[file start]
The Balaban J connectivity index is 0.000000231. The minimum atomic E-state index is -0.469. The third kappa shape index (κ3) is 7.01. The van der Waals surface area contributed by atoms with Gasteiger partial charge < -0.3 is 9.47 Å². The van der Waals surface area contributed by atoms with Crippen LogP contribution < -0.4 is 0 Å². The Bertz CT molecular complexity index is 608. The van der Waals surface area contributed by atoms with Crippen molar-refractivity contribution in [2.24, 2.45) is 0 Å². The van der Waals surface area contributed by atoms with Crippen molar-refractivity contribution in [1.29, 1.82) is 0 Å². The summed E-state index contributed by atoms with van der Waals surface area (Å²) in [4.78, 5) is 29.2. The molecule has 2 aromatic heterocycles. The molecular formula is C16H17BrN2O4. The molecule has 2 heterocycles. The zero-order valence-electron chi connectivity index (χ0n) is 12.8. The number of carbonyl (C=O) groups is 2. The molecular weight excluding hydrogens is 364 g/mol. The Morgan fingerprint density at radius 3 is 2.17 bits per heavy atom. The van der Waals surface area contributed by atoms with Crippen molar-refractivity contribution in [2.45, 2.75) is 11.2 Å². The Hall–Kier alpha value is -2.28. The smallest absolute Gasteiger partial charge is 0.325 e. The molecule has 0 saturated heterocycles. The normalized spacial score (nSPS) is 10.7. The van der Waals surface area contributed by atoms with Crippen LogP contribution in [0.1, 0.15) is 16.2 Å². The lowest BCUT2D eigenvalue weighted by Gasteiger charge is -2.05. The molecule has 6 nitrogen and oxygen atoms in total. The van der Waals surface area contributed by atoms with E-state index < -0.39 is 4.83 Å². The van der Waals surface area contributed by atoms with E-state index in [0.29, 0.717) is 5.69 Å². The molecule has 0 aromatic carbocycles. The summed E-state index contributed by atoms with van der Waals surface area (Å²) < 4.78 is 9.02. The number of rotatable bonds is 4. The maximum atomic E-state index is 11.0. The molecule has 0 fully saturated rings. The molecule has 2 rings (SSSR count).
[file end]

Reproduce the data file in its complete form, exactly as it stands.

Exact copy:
The Balaban J connectivity index is 0.000000231. The minimum atomic E-state index is -0.469. The third kappa shape index (κ3) is 7.01. The van der Waals surface area contributed by atoms with Gasteiger partial charge < -0.3 is 9.47 Å². The van der Waals surface area contributed by atoms with Crippen LogP contribution < -0.4 is 0 Å². The Bertz CT molecular complexity index is 608. The van der Waals surface area contributed by atoms with Crippen molar-refractivity contribution in [2.24, 2.45) is 0 Å². The van der Waals surface area contributed by atoms with Crippen molar-refractivity contribution in [1.29, 1.82) is 0 Å². The summed E-state index contributed by atoms with van der Waals surface area (Å²) in [4.78, 5) is 29.2. The molecule has 2 aromatic heterocycles. The molecular formula is C16H17BrN2O4. The molecule has 2 heterocycles. The zero-order valence-electron chi connectivity index (χ0n) is 12.8. The number of carbonyl (C=O) groups is 2. The molecular weight excluding hydrogens is 364 g/mol. The Morgan fingerprint density at radius 3 is 2.17 bits per heavy atom. The van der Waals surface area contributed by atoms with Crippen molar-refractivity contribution in [2.45, 2.75) is 11.2 Å². The Hall–Kier alpha value is -2.28. The smallest absolute Gasteiger partial charge is 0.325 e. The molecule has 0 saturated heterocycles. The normalized spacial score (nSPS) is 10.7. The van der Waals surface area contributed by atoms with Crippen LogP contribution in [0.1, 0.15) is 16.2 Å². The lowest BCUT2D eigenvalue weighted by Gasteiger charge is -2.05. The molecule has 6 nitrogen and oxygen atoms in total. The van der Waals surface area contributed by atoms with E-state index < -0.39 is 4.83 Å². The van der Waals surface area contributed by atoms with E-state index in [0.29, 0.717) is 5.69 Å². The molecule has 0 aromatic carbocycles. The summed E-state index contributed by atoms with van der Waals surface area (Å²) < 4.78 is 9.02. The number of rotatable bonds is 4. The maximum atomic E-state index is 11.0. The molecule has 0 fully saturated rings. The molecule has 2 rings (SSSR count).